ELI AND JOHN THE BAPTIST. By human standard, they will not make the list of standard godparents. Would Samuel have chosen a father of two wayward children, if he were to make his choice freely? Would Andrew have string along with a lesser man who admitted (publicly) at the prime of his ministry that he "could not untie" the shoestring of the real master? Eli was a Judge in Israel, who was not popular like his predecessors like Gideon, Deborah, and Samson on the battleground. He was just a priest in Shiloh, at a time there were less revelation and vision from God.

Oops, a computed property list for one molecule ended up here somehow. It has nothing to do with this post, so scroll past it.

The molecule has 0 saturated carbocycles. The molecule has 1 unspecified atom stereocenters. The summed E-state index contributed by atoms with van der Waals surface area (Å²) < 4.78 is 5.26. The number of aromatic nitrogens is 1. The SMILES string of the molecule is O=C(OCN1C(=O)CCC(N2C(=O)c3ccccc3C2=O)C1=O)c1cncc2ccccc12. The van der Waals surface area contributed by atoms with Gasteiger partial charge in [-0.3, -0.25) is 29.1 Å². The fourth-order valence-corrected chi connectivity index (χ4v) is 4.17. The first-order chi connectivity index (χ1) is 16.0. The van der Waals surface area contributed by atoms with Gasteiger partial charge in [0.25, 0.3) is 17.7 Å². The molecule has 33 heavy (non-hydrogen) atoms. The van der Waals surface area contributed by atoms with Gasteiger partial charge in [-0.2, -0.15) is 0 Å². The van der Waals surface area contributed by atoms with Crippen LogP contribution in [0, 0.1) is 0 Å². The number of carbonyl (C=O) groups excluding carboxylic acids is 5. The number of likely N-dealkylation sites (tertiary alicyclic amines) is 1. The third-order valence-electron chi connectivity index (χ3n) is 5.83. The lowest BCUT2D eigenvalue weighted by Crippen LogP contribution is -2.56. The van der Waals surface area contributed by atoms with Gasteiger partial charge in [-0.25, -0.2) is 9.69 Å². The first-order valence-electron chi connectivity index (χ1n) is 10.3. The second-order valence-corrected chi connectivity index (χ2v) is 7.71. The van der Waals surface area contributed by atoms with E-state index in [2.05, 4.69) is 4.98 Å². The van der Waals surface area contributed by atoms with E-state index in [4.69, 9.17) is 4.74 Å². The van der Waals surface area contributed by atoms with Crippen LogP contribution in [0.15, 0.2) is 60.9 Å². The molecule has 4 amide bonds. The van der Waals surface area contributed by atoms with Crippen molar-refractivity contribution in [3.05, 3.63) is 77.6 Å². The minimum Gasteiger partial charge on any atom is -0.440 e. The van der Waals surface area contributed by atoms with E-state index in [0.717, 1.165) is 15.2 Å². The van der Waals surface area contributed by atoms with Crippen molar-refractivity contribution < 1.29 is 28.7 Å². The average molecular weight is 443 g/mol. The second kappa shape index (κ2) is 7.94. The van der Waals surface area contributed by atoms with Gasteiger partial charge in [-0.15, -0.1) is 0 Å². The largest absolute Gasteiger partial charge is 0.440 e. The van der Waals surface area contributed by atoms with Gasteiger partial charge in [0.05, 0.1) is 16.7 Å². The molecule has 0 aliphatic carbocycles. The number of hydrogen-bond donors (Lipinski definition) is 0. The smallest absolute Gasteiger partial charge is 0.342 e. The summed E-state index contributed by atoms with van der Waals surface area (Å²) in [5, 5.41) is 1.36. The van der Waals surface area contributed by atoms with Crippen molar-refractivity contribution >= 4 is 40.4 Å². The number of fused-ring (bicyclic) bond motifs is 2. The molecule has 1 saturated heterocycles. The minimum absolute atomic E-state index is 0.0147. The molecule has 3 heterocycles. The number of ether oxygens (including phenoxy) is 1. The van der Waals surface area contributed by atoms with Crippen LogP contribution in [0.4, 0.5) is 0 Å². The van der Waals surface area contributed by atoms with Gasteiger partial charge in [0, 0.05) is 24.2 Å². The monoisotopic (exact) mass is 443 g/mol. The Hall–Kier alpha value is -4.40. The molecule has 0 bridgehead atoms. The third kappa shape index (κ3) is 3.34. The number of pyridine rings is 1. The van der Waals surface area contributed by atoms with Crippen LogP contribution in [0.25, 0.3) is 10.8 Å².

He was even quick to dismiss a "deeply troubled woman", Hannah, who was in prayer for a drunkard, while he left his sons to go to rot. John the Baptist, looking at his fashion and dietary sense was a figure that exuded paranoia. You wouldn't want to introduce your growing child to him or have him stand beside you on your wedding day as one of your sponsors. They aren't the fancy looking fellows, your celebrity pastors, or elite accolades, who could fit in straight into our dreams or the ones we have for our children. They won't be there to offer fancy gifts to our children or us on birthdays and important anniversaries. Their lives, by all human standards, do not fit into what we hope our children to become. They don't just cut it! Looking critically at the results they produced, we see a lot of mistakes we make when choosing our mentors at important periods of our lives. I have been chosen and chose mentors and godparents not looking out for the right qualities. Looking at the choice of these two fellows for the important assignment of mentoring, I see a lot of qualities we should look for when choosing our life coach at baptism, confirmation, marriage, and even in our career.